In a legislative session overshadowed by sexual misconduct allegations that ramped up before the the first bill was introduced, everything else seemed like it was crowded out. But in spite of this unusual circumstance, some things were accomplished, and other efforts fell short. As we do every year, here is a look at some of the winners and losers from this year’s 120 day legislative session.
First, the winners, which honestly were tough to select.
Colorado’s teachers unions, emboldened by victories over the past few years, and seemingly flush with cash made their presence known. Why they won? Attempts to reform PERA (see Losers) were completely derailed, at least partially due to the influence of the teachers union, leaving critical negotiations to the 11th (literally) hour.
Even worse, the union orchestrated walkouts of teachers across the state, inconveniencing parents statewide. But the union spread its narrative effectively, even if it was based on completely inaccurate information. And even if average teachers don’t win, union bosses do. When union bosses win, Coloradans lose.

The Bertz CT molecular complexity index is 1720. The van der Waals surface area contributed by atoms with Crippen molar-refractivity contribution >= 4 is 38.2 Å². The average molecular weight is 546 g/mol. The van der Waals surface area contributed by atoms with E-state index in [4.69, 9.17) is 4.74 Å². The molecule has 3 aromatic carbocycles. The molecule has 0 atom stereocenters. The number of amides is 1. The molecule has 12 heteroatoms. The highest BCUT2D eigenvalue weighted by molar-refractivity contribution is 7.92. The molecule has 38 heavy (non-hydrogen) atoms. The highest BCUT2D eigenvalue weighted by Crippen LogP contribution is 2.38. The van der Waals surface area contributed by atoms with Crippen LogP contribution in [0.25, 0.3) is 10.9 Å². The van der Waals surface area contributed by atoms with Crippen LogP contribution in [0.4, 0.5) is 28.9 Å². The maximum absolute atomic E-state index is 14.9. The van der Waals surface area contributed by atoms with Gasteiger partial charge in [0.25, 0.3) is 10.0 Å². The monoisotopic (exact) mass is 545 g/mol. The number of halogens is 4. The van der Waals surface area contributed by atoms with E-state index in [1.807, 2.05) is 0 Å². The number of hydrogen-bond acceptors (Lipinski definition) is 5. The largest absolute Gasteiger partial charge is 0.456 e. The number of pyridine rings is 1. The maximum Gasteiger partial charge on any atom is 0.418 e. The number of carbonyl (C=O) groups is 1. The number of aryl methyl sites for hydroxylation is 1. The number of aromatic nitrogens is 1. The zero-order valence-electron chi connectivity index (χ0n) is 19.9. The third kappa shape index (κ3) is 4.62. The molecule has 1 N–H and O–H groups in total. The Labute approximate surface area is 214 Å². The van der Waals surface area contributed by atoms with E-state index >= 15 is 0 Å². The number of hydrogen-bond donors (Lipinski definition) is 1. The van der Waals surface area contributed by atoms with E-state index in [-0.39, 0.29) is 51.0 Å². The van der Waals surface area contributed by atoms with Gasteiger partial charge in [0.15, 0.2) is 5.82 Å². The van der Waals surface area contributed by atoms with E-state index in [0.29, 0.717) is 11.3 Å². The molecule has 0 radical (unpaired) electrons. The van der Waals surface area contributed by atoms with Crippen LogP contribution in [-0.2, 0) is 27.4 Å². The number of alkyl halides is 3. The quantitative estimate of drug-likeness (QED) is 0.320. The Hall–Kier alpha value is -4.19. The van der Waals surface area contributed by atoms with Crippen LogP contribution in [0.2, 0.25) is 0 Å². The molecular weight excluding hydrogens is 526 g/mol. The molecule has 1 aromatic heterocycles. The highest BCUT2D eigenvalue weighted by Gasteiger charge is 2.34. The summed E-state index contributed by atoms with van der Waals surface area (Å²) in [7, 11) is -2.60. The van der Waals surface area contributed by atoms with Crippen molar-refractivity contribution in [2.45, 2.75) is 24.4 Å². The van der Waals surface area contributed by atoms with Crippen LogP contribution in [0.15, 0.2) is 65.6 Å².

Former Rep. Steve Lebsock
We would not go so far to say that Steve Lesbock got the last laugh, because he certainly wasn’t laughing on his final day in the legislature. No one was. But with a last minute change to his political affiliation, Lesbock left a final surprise for everyone. In perhaps the only way that he had to strike back at his own party, who in his mind turned on him, Lesbock’s last minute switch threw the right to appoint his replacement to a Republican vacancy committee.
We didn’t hear much from Lesbock since expulsion vote, the first one in about 100 years, other than a strange tweet from a Trump-branded hotel in Vegas. Maybe he’s left us all behind to live out a Playboy lifestyle in Vegas – of course, what happens in Vegas stays in Vegas.
Oil and gas
Despite efforts by fractivists to derail effective regulation supported by the oil and gas industry, the industry powered through and passed legislation that took a lot of the fractivists’ firepower away.
For example, fractivists recruited mineral owners to allege that they didn’t want their minerals developed, which would sort of like buying Johnson & Johnson stock and refusing to accept the yearly dividend payment, the oil and gas industry strengthened protections for mineral owners. Boom. The effort even won the begrudging praise of Boulder Democrats and astroturf group LOGIC, which have opposed the industry at every turn.